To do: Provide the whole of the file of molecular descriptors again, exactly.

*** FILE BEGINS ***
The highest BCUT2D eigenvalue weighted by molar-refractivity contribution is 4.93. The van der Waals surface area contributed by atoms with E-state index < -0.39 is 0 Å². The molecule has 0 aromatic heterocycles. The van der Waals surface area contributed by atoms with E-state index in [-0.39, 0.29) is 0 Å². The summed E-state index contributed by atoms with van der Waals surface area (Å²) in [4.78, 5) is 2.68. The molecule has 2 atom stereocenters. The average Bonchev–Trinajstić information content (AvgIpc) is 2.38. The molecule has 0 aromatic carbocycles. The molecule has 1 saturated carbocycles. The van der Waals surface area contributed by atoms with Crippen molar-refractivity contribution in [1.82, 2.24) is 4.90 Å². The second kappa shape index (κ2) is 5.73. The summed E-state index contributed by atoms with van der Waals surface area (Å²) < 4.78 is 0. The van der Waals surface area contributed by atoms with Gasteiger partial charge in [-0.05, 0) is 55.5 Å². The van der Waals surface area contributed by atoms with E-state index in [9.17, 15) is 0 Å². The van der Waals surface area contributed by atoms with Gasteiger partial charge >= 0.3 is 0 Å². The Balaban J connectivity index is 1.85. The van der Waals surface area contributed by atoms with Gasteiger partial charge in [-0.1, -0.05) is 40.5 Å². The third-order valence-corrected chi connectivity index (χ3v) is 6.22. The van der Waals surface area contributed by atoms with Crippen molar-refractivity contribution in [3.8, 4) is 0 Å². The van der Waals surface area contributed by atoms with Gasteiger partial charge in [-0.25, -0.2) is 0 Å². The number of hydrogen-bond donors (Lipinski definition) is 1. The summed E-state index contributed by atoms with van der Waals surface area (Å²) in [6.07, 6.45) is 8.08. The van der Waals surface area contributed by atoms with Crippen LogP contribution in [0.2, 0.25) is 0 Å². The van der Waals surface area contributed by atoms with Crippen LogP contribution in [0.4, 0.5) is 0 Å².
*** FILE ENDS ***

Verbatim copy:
The highest BCUT2D eigenvalue weighted by molar-refractivity contribution is 4.93. The van der Waals surface area contributed by atoms with E-state index < -0.39 is 0 Å². The molecule has 0 aromatic heterocycles. The van der Waals surface area contributed by atoms with E-state index in [-0.39, 0.29) is 0 Å². The summed E-state index contributed by atoms with van der Waals surface area (Å²) in [4.78, 5) is 2.68. The molecule has 2 atom stereocenters. The average Bonchev–Trinajstić information content (AvgIpc) is 2.38. The molecule has 0 aromatic carbocycles. The molecule has 1 saturated carbocycles. The van der Waals surface area contributed by atoms with Crippen molar-refractivity contribution in [1.82, 2.24) is 4.90 Å². The second kappa shape index (κ2) is 5.73. The summed E-state index contributed by atoms with van der Waals surface area (Å²) < 4.78 is 0. The van der Waals surface area contributed by atoms with Gasteiger partial charge in [-0.05, 0) is 55.5 Å². The van der Waals surface area contributed by atoms with E-state index in [9.17, 15) is 0 Å². The van der Waals surface area contributed by atoms with Gasteiger partial charge >= 0.3 is 0 Å². The Balaban J connectivity index is 1.85. The van der Waals surface area contributed by atoms with Gasteiger partial charge in [-0.1, -0.05) is 40.5 Å². The third-order valence-corrected chi connectivity index (χ3v) is 6.22. The van der Waals surface area contributed by atoms with Crippen molar-refractivity contribution in [3.8, 4) is 0 Å². The van der Waals surface area contributed by atoms with Gasteiger partial charge in [-0.25, -0.2) is 0 Å². The number of hydrogen-bond donors (Lipinski definition) is 1. The summed E-state index contributed by atoms with van der Waals surface area (Å²) in [6.07, 6.45) is 8.08. The van der Waals surface area contributed by atoms with Crippen LogP contribution in [0.2, 0.25) is 0 Å². The van der Waals surface area contributed by atoms with Crippen LogP contribution in [0.4, 0.5) is 0 Å².